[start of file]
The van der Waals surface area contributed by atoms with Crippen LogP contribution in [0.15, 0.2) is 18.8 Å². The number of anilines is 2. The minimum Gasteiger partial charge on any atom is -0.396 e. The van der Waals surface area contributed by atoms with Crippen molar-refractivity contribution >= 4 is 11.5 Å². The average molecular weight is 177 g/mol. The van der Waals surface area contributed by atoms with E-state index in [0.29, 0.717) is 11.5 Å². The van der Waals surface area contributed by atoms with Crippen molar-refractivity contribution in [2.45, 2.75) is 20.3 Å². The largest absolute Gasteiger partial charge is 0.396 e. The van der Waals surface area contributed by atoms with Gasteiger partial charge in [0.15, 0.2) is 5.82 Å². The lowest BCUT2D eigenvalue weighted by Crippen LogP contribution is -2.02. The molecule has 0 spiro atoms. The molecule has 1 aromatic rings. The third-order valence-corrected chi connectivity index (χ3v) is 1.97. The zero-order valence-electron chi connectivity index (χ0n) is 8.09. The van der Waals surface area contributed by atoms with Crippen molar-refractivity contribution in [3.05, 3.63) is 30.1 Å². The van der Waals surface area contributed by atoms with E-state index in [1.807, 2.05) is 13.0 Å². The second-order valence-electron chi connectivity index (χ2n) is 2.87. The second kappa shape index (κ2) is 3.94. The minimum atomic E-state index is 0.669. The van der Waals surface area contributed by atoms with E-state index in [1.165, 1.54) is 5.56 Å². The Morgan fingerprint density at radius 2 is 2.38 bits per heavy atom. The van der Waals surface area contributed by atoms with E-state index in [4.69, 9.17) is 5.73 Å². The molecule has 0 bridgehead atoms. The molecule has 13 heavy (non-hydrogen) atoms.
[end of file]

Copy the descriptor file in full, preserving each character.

The van der Waals surface area contributed by atoms with Crippen LogP contribution in [0.15, 0.2) is 18.8 Å². The number of anilines is 2. The minimum Gasteiger partial charge on any atom is -0.396 e. The van der Waals surface area contributed by atoms with Crippen molar-refractivity contribution >= 4 is 11.5 Å². The average molecular weight is 177 g/mol. The van der Waals surface area contributed by atoms with E-state index in [0.29, 0.717) is 11.5 Å². The van der Waals surface area contributed by atoms with Crippen molar-refractivity contribution in [2.45, 2.75) is 20.3 Å². The largest absolute Gasteiger partial charge is 0.396 e. The van der Waals surface area contributed by atoms with Gasteiger partial charge in [0.15, 0.2) is 5.82 Å². The lowest BCUT2D eigenvalue weighted by Crippen LogP contribution is -2.02. The molecule has 0 spiro atoms. The molecule has 1 aromatic rings. The third-order valence-corrected chi connectivity index (χ3v) is 1.97. The zero-order valence-electron chi connectivity index (χ0n) is 8.09. The van der Waals surface area contributed by atoms with Crippen molar-refractivity contribution in [3.05, 3.63) is 30.1 Å². The van der Waals surface area contributed by atoms with E-state index in [1.807, 2.05) is 13.0 Å². The second-order valence-electron chi connectivity index (χ2n) is 2.87. The second kappa shape index (κ2) is 3.94. The minimum atomic E-state index is 0.669. The van der Waals surface area contributed by atoms with E-state index in [1.165, 1.54) is 5.56 Å². The Morgan fingerprint density at radius 2 is 2.38 bits per heavy atom. The van der Waals surface area contributed by atoms with E-state index in [4.69, 9.17) is 5.73 Å². The molecule has 0 bridgehead atoms. The molecule has 13 heavy (non-hydrogen) atoms.